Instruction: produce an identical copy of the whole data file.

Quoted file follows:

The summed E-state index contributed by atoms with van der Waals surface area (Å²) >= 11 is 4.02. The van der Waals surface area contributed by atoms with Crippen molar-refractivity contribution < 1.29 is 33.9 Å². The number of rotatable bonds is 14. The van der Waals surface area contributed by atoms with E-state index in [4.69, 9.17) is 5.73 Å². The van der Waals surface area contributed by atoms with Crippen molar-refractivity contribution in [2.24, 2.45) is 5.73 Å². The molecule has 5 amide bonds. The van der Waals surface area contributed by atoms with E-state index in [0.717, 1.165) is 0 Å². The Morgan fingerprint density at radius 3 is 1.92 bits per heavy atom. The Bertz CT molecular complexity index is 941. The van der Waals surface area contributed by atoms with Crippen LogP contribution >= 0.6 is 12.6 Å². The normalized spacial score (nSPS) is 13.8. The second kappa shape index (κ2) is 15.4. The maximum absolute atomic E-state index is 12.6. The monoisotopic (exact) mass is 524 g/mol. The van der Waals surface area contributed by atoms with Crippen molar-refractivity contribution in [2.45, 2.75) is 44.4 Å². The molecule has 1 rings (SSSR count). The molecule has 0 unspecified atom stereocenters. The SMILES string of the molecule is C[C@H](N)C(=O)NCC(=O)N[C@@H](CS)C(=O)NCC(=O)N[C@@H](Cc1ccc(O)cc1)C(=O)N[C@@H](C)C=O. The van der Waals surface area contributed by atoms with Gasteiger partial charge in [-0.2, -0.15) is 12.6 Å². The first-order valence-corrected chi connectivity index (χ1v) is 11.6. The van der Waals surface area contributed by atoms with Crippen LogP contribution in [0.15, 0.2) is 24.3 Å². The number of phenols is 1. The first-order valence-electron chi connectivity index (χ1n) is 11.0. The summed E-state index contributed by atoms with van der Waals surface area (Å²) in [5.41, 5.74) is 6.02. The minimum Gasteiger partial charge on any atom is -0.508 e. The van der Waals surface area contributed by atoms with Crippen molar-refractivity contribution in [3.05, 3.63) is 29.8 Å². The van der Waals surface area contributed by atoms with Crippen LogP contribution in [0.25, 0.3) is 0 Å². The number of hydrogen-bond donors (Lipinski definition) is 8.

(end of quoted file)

The summed E-state index contributed by atoms with van der Waals surface area (Å²) >= 11 is 4.02. The van der Waals surface area contributed by atoms with Crippen molar-refractivity contribution < 1.29 is 33.9 Å². The number of rotatable bonds is 14. The van der Waals surface area contributed by atoms with E-state index in [4.69, 9.17) is 5.73 Å². The van der Waals surface area contributed by atoms with Crippen molar-refractivity contribution in [2.24, 2.45) is 5.73 Å². The molecule has 5 amide bonds. The van der Waals surface area contributed by atoms with E-state index in [0.717, 1.165) is 0 Å². The Morgan fingerprint density at radius 3 is 1.92 bits per heavy atom. The Bertz CT molecular complexity index is 941. The van der Waals surface area contributed by atoms with Crippen LogP contribution >= 0.6 is 12.6 Å². The normalized spacial score (nSPS) is 13.8. The second kappa shape index (κ2) is 15.4. The maximum absolute atomic E-state index is 12.6. The monoisotopic (exact) mass is 524 g/mol. The van der Waals surface area contributed by atoms with Crippen molar-refractivity contribution in [2.45, 2.75) is 44.4 Å². The molecule has 1 rings (SSSR count). The molecule has 0 unspecified atom stereocenters. The SMILES string of the molecule is C[C@H](N)C(=O)NCC(=O)N[C@@H](CS)C(=O)NCC(=O)N[C@@H](Cc1ccc(O)cc1)C(=O)N[C@@H](C)C=O. The van der Waals surface area contributed by atoms with Gasteiger partial charge in [-0.2, -0.15) is 12.6 Å². The first-order valence-corrected chi connectivity index (χ1v) is 11.6. The van der Waals surface area contributed by atoms with Crippen LogP contribution in [0.15, 0.2) is 24.3 Å². The number of phenols is 1. The first-order valence-electron chi connectivity index (χ1n) is 11.0. The summed E-state index contributed by atoms with van der Waals surface area (Å²) in [5.41, 5.74) is 6.02. The minimum Gasteiger partial charge on any atom is -0.508 e. The van der Waals surface area contributed by atoms with Crippen molar-refractivity contribution in [3.05, 3.63) is 29.8 Å². The van der Waals surface area contributed by atoms with Crippen LogP contribution in [0.25, 0.3) is 0 Å². The number of hydrogen-bond donors (Lipinski definition) is 8.